Sandra Bullock is stranded in space in Gravity
Director: Alfonso Cuarón
Cast: Sandra Bullock (Ryan Stone), George Clooney (Matt Kowalski), Ed Harris (Voice of Mission Control)
It’s often been said space is mankind’s final frontier. It’s beautiful and awe-inspiring. But it’s also a terrible place, a void where the normal rules that dictate how our bodies operate are completely suspended. We can only breathe what we carry with us and the lack of any atmosphere or gravity means a few metres might as well be a million miles. It’s in many ways the perfect conditions for a survival film – which, at its heart, is what Gravity is.
On a mission in space to repair the Hubble telescope, a collapsed satellite triggers a chain reaction of space debris hurtling in orbit at extreme velocities. Turned into a vast number of deadly bullets flying completing an orbit once every 90 minutes. This shrapnel destroys the mission, leaving specialist Dr Ryan Stone (Sandra Bullock) and mission commander Matt Kowalski (George Clooney) as the only survivors – and left with their only chance of return to Earth being to travel somehow to one of the other space stations in orbit and hitch a ride home on one of their escape pods.
Cuarón’s film is an engrossing and edge-of-the-seat 90 minute thrill ride, combined with a quietly meditative reflection on how our internal pain can make us drift through life. The film is titled Gravity but it’s there to draw attention to what is missing in the film. Not only the obvious – the lack of pull on her body – but also the lack of grounding in Stone herself. In mourning for the loss of a child, Stone has very little ties to earth or indeed anything. She is drifting through her life emotionally, much as she drifts through space itself. When asked why she likes it up in space, she replies “the silence”. She’s a woman untethered from life on earth in more ways than one.
So this is a film that is not just a survival but also a rebirth. We see Stone go through immense, dangerous moments of tension and terror, battling against all the odds to survive and return home. At the same time, the film carries an emotional weight because it’s also about Stone making a conscious decision to survive, to decide to re-engage with and commit to the world – to choose life if you like. Someone suffering from grief and depression as she does at the start of the film, may well have understandably embraced despair. Instead, the film is her coming to terms with the loss of her daughter, and a resolve to live her life for her.
All of this happens of course in the vast majesty of space, a vision beautifully captured by Cuarón. Filmed in an immersive style, with several long takes that don’t draw attention to themselves – a shot length that serves the purpose of the story not vice versa – and Cuarón is happy to use quicker cuts where needed. The camera follows the journey of Stone in epic and intimate detail, with shots exchanged between vast panamas of the astronauts as dots in space, to extreme close ups that bore into Stone’s eyes and capture her emotions from guilt, to hope, to terror.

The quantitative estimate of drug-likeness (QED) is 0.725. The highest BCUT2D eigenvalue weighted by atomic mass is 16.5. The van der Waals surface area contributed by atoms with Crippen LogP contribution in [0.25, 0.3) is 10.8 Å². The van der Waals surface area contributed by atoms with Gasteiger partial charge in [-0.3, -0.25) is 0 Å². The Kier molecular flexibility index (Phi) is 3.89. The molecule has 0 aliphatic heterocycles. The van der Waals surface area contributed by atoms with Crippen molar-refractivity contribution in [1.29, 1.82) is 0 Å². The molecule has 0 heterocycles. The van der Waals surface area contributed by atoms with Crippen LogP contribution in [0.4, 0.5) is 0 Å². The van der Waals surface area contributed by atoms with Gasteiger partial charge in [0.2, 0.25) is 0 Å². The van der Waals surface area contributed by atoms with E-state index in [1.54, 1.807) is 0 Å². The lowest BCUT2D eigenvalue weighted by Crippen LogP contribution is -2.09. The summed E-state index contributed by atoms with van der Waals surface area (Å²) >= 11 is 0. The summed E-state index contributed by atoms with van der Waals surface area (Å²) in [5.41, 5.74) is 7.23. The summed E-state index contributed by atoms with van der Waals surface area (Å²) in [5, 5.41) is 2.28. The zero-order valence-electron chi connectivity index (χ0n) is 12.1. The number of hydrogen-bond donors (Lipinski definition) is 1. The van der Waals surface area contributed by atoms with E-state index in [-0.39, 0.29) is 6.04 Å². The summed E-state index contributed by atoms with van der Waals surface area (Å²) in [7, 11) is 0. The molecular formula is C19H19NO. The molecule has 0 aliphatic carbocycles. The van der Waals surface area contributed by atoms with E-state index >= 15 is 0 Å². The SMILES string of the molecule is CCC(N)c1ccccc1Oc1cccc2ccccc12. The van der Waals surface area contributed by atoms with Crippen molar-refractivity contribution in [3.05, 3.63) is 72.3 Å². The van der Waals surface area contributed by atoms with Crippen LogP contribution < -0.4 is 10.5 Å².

The long opening shot, that ducks and weaves around the weighless astronauts in space as they repair the Hubble telescope is of course a technical marvel, but it also brilliantly established the situation and the joy and fear of being an astronaut, of being allowing in the darkness and emptiness of space. It sets the scene perfectly from later shots that throw you into the adrenalin burning terror of spinning wildly in space with no resistance to slow you down or dodging debris moving at thousands of kilometres per second through space.
In fact the film is almost unbelievably tense – probably the most tense space film since Apollo 13 and in that we actually knew they were coming home alive (in a nice nod to that film, Ed Harris ‘reprises’ his role as mission controller in a voice-only cameo). With its brilliant immersive style, and the emotional bond it swiftly builds with the viewer, it means you will find you hardly draw breath along with the heroes. I’ve seen the film three times and each time after the first viewing I was sure it wouldn’t have the impact the first viewing had. But goddamn it, it works every time. The film is quick – at little under 90 mins – but you won’t feel it (in fact if anything you might be relieved).
Cuarón won the Oscar for direction, and the film is not just a load of flash and technical marvel (although it has a lot of both). It’s grounded in a very simple emotional story of survival, matched with an internal story (not overplayed) of resolving and dealing with grief. A lot of that works from the effectively unflashy performance from Sandra Bullock, who is very good in a part that requires not just physical but also emotional commitment. She’s well supported by George Clooney, who is perfect as the charming but calm and controlled mission commander who mentors her through the early stages of survival in space.
The film has a series of breathtaking set pieces – collapsing Hubbles, spinning astronauts in space, desperate space walks trying to grab any inch of objects to stop them drifting into space, collapsing space stations, burning up on re-entry – all of them shot with an elegance that marries technical excellence and dazzling camerawork and vision with a powerful story. A bag of tricks but one that is delivered with real heart.